In addition, aside from the constitutional prohibition on hate speech, the Promotion of Equality and Prevention of Unfair Discrimination Act specifically prohibits hate speech.  This Act, it has been argued, creates a wider definition for hate speech by stating that no person may publish, propagate, advocate or communicate words, against any person, that could reasonably be construed to demonstrate a clear intention to be hurtful; be harmful; to incite harm, and promote or propagate hatred.  Consequently, hate speech in terms of the constitution is a narrower concept (in comparison to the Act mentioned above) given that one must show the advocacy of hatred on a listed ground AND that incitement to cause harm.  Conversely, the Promotion of Equality and Prevention of Unfair Discrimination Act definition merely requires the conduct to be either hurtful OR harmful OR to incite harm which conduct promotes hatred.

Be that as it may, some, including a Mail & Guardian author, feel that Sparrow’s Facebook remark “wouldn’t count as hate speech as per the Constitution”, I am not so sure...  For more on this, see this insightful article on De Rebus discussing hate speech and this further Mail & Guardian article discussing whether further hate speech legislation is required. 
Briefly, the word “baboon” has been found to constitute hate speech in the context of the Promotion of Equality and Prevention of Unfair Discrimination Act and objectively, calling someone a monkey probably goes further than merely offending – in my view, it advocates hatred based on race – however, the question may be whether it is enough to constitute incitement to cause harm. 
Viewed differently, if I call someone a bitch, it is likely to offend but, objectively speaking, will probably not constitute hate speech.  Conversely, if I call someone a monkey or baboon, the likelihood is that the speech may cause harm and may therefore constitute hate speech.  It will certainly constitute hate speech in the context of the Promotion of Equality and Prevention of Unfair Discrimination Act, but whether it constitutes hate speech in terms of the constitution is debatable.  For more detail on this topic, see here or here.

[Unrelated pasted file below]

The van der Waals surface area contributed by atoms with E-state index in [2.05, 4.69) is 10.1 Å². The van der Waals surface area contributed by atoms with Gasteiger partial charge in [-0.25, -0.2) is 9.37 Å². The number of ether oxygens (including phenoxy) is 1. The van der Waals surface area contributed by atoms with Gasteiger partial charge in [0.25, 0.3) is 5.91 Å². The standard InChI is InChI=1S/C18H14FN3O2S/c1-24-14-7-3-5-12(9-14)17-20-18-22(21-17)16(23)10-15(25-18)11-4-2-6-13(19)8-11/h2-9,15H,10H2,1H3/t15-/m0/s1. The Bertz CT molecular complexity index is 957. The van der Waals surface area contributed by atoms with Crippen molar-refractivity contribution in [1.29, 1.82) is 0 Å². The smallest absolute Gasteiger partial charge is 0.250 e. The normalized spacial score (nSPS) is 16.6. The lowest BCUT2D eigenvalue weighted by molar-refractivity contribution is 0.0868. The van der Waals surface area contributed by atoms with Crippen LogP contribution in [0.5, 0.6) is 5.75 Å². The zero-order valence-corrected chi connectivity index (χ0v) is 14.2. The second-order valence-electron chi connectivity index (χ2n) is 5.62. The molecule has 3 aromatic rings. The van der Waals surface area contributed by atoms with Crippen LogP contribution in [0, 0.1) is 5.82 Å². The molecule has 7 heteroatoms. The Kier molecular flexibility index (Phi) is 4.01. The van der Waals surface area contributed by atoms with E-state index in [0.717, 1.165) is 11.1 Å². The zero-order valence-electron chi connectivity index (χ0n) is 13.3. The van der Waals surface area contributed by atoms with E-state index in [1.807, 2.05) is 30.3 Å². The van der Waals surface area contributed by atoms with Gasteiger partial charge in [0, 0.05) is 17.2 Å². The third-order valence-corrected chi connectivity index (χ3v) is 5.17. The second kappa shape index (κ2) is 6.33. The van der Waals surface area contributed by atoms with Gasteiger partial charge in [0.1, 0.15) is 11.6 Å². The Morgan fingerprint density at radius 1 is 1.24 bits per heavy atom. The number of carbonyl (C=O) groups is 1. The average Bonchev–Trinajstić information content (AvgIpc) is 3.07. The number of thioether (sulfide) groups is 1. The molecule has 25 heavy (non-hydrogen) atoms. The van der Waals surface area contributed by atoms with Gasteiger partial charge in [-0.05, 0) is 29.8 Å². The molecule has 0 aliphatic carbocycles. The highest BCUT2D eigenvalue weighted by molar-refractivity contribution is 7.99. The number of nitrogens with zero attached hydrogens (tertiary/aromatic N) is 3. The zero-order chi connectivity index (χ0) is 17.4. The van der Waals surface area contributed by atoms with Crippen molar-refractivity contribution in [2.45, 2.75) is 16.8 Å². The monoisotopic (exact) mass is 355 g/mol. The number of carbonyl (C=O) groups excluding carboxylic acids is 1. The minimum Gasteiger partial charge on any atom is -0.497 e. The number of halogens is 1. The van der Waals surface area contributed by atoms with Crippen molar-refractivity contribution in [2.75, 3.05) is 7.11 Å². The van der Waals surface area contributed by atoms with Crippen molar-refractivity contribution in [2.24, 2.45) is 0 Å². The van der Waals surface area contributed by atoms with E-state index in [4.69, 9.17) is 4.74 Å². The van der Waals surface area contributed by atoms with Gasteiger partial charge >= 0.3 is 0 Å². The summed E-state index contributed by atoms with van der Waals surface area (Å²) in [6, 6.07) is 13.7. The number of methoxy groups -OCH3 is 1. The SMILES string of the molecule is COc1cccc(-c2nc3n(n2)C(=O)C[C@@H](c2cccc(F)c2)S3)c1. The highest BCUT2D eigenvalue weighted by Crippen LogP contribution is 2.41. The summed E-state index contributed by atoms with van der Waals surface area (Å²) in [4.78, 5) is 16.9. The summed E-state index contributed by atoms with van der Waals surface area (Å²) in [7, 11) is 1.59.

How does crimen injuria fit into this issue?

 Crimen injuria is the unlawful and intentional impairment of the dignity or privacy of another person and is a criminal offence. In order to be guilty of this offence, the State must prove each element beyond a reasonable doubt.  This crime can also overlap with criminal defamation if the conduct impairs both dignity and reputation of another person.
However, in many decided cases on this issue, it appears that the conduct must refer to a particular person, and not merely a group of persons.  However, the legal test here will look at whether the complainant was aware of the degrading comments, and felt degraded by them (an impairment of the complainant’s dignitas).  Nowhere in the legal definition, and certainly in many criminal law text books[1] on the issue, is it a specific requirement that a person or individual is specifically referred to.   Therefore, it appears open to a court to use a comment such as Sparrow’s (of a wide nature, referring to a group of persons) and hold that the said comment offended a complainant who read the comments but was not specifically named or referred to.  This latter point is however open to debate it seems.

Further questions

Can a post on social media be both hate speech and crimen injuria? Simply, yes. The two are not mutually exclusive so a post on social media may well constitute a crime (crimen injuria, perhaps criminal defamation) and may also constitute a civil wrong whereby the complainant may pursue a civil action for damages.

Social media – how to deal with racist posts

Firstly, take a screen shot of the post so there is evidence once the post is inevitably deleted.  Where possible, do not engage with the poster.  Moreover, report the post to the platform concerned – all social media platforms have simple reporting mechanisms.  Finally, it is also probably worth the time and effort to report the issue with your local SAPS office and to lay a formal complaint.  It may also be wise to contact an attorney to investigate a civil claim and follow up on the criminal complaint.

Finally, if you are an employer, no matter the size of your business, it is important to have a solid social media policy in place so that when these types of issues arise, a clearly articulated policy is in place to deal with the offender if it is not a cut-and-dry issue such as the one discussed in the opening paragraph.



[1] See CR Snyman and Burchell and Milton.